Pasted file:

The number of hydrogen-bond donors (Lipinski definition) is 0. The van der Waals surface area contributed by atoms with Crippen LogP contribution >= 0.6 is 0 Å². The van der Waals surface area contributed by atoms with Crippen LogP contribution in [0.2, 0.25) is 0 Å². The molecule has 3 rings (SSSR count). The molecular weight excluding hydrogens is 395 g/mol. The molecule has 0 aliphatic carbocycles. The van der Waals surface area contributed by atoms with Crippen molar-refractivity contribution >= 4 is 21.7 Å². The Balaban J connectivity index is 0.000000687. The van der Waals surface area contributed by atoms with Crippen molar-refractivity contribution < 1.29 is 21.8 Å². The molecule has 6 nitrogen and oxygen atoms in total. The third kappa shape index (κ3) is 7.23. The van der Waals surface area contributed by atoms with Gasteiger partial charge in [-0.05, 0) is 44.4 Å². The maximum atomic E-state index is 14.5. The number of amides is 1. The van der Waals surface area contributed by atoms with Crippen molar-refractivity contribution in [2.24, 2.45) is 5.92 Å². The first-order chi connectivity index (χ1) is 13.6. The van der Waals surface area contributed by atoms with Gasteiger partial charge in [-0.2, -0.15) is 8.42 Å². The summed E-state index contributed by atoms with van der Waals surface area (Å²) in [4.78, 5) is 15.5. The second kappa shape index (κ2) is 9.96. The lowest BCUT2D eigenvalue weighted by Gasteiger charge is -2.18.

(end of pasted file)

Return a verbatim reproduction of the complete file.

The number of hydrogen-bond donors (Lipinski definition) is 0. The van der Waals surface area contributed by atoms with Crippen LogP contribution >= 0.6 is 0 Å². The van der Waals surface area contributed by atoms with Crippen LogP contribution in [0.2, 0.25) is 0 Å². The molecule has 3 rings (SSSR count). The molecular weight excluding hydrogens is 395 g/mol. The molecule has 0 aliphatic carbocycles. The van der Waals surface area contributed by atoms with Crippen molar-refractivity contribution >= 4 is 21.7 Å². The Balaban J connectivity index is 0.000000687. The van der Waals surface area contributed by atoms with Crippen molar-refractivity contribution < 1.29 is 21.8 Å². The molecule has 6 nitrogen and oxygen atoms in total. The third kappa shape index (κ3) is 7.23. The van der Waals surface area contributed by atoms with Gasteiger partial charge in [-0.05, 0) is 44.4 Å². The maximum atomic E-state index is 14.5. The number of amides is 1. The van der Waals surface area contributed by atoms with Crippen molar-refractivity contribution in [2.24, 2.45) is 5.92 Å². The first-order chi connectivity index (χ1) is 13.6. The van der Waals surface area contributed by atoms with Gasteiger partial charge in [-0.2, -0.15) is 8.42 Å². The summed E-state index contributed by atoms with van der Waals surface area (Å²) in [4.78, 5) is 15.5. The second kappa shape index (κ2) is 9.96. The lowest BCUT2D eigenvalue weighted by Gasteiger charge is -2.18.